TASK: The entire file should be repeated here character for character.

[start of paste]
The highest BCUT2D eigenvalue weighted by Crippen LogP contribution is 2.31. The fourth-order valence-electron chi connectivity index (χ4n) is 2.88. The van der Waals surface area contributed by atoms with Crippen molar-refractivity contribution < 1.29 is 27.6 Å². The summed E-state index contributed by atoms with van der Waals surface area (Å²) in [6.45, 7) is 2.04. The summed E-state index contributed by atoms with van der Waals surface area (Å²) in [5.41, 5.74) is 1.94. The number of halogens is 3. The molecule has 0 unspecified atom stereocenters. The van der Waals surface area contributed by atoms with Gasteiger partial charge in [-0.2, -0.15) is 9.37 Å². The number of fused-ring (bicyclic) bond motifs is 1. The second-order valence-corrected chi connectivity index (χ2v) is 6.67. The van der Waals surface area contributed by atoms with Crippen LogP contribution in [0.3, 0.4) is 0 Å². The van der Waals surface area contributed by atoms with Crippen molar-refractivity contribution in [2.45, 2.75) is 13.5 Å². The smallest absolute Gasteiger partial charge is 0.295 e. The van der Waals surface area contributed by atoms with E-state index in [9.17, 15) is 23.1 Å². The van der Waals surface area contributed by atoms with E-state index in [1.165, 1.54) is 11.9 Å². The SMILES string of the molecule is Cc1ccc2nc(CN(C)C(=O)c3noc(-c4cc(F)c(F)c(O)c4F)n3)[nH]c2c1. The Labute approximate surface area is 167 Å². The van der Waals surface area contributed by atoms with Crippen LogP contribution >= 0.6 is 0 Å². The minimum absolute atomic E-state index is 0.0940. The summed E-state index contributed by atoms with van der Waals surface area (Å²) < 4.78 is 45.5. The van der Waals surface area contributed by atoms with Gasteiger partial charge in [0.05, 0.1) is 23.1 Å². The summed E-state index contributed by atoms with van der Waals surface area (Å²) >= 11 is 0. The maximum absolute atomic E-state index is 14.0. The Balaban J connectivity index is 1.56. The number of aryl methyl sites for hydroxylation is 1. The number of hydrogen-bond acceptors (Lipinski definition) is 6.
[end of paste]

The highest BCUT2D eigenvalue weighted by Crippen LogP contribution is 2.31. The fourth-order valence-electron chi connectivity index (χ4n) is 2.88. The van der Waals surface area contributed by atoms with Crippen molar-refractivity contribution < 1.29 is 27.6 Å². The summed E-state index contributed by atoms with van der Waals surface area (Å²) in [6.45, 7) is 2.04. The summed E-state index contributed by atoms with van der Waals surface area (Å²) in [5.41, 5.74) is 1.94. The number of halogens is 3. The molecule has 0 unspecified atom stereocenters. The van der Waals surface area contributed by atoms with Gasteiger partial charge in [-0.2, -0.15) is 9.37 Å². The number of fused-ring (bicyclic) bond motifs is 1. The second-order valence-corrected chi connectivity index (χ2v) is 6.67. The van der Waals surface area contributed by atoms with Crippen LogP contribution in [0.3, 0.4) is 0 Å². The van der Waals surface area contributed by atoms with Crippen molar-refractivity contribution in [2.45, 2.75) is 13.5 Å². The smallest absolute Gasteiger partial charge is 0.295 e. The van der Waals surface area contributed by atoms with E-state index in [9.17, 15) is 23.1 Å². The van der Waals surface area contributed by atoms with E-state index in [1.165, 1.54) is 11.9 Å². The SMILES string of the molecule is Cc1ccc2nc(CN(C)C(=O)c3noc(-c4cc(F)c(F)c(O)c4F)n3)[nH]c2c1. The Labute approximate surface area is 167 Å². The van der Waals surface area contributed by atoms with Crippen LogP contribution >= 0.6 is 0 Å². The minimum absolute atomic E-state index is 0.0940. The summed E-state index contributed by atoms with van der Waals surface area (Å²) < 4.78 is 45.5. The van der Waals surface area contributed by atoms with Gasteiger partial charge in [0.05, 0.1) is 23.1 Å². The summed E-state index contributed by atoms with van der Waals surface area (Å²) >= 11 is 0. The maximum absolute atomic E-state index is 14.0. The Balaban J connectivity index is 1.56. The number of aryl methyl sites for hydroxylation is 1. The number of hydrogen-bond acceptors (Lipinski definition) is 6.